Credit: PixieMe / Shutterstock
Passwords are hard to manage. People often struggle to create unique, complex passwords for every account they need to protect, and companies regularly fail to protect those passwords. Case in point: Google’s announcement on Tuesday that it stored the passwords of some G Suite users in plain text from 2005 to 2019.
Most systems automatically “hash” passwords to make them nearly indecipherable to hackers. That way if someone compromises a target system they’ll be left with a bunch of gobbledygook that most hackers couldn’t do anything with. A 2005 update to G Suite meant to help users recover their passwords accidentally stopped that hashing.
The passwords were still kept on Google’s encrypted systems, but that’s not particularly comforting, because employees might have been able to access the unhashed passwords. Hashing isn’t just supposed to stymy hackers; it’s also supposed to help protect people from the companies they’re trusting with their data.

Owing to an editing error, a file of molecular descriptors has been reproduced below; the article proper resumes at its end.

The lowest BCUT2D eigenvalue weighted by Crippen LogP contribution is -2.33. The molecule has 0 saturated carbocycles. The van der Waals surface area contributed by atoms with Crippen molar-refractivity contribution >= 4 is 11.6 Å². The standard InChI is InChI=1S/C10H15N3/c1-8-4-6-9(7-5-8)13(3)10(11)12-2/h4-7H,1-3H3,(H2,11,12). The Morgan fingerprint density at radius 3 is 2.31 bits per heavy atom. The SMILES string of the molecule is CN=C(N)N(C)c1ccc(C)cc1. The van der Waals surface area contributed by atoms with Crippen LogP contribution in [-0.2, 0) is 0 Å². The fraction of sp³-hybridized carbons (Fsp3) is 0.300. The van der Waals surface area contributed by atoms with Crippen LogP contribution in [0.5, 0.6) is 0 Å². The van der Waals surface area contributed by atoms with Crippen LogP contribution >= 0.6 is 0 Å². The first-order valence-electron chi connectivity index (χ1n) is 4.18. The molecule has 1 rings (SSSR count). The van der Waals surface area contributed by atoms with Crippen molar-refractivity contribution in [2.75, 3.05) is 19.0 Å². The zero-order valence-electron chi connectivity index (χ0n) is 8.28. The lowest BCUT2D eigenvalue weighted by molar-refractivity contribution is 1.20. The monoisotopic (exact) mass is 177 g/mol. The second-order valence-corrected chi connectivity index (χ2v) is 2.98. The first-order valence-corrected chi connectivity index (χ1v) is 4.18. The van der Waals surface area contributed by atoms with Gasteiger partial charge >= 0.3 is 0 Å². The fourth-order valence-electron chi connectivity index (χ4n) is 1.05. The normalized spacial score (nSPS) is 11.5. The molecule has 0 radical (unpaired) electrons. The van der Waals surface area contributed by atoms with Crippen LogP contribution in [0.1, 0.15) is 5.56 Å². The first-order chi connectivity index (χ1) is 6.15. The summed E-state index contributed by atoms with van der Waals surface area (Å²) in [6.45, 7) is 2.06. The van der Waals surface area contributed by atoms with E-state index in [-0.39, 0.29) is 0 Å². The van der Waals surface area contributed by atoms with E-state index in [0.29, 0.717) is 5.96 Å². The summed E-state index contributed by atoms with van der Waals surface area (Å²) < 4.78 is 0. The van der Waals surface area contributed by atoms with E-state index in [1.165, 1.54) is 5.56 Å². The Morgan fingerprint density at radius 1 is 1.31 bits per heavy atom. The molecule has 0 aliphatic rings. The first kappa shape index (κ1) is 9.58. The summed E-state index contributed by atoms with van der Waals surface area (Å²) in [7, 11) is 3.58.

Google said the issue only affected its business customers, so consumers shouldn’t have to rush to change their passwords. The company also notified affected customers and will automatically reset any accounts that don’t change their passwords themselves. (Pour one out for the IT departments that have to manage that kerfuffle.)
There was no indication that any of the passwords were misused, Google said, which means resetting the accounts would mostly be a precautionary measure. Hopefully it would ultimately be unnecessary, but it’s best not to assume when it comes to the security of accounts used by large companies around the world.
Hashing is a basic requirement for any company whose users rely on passwords to protect their accounts. But Google isn’t even the only tech juggernaut to fail in this regard—Facebook left up to 600 million user passwords (and millions of Instagram passwords) similarly unguarded. Even the basics of password security can be elusive.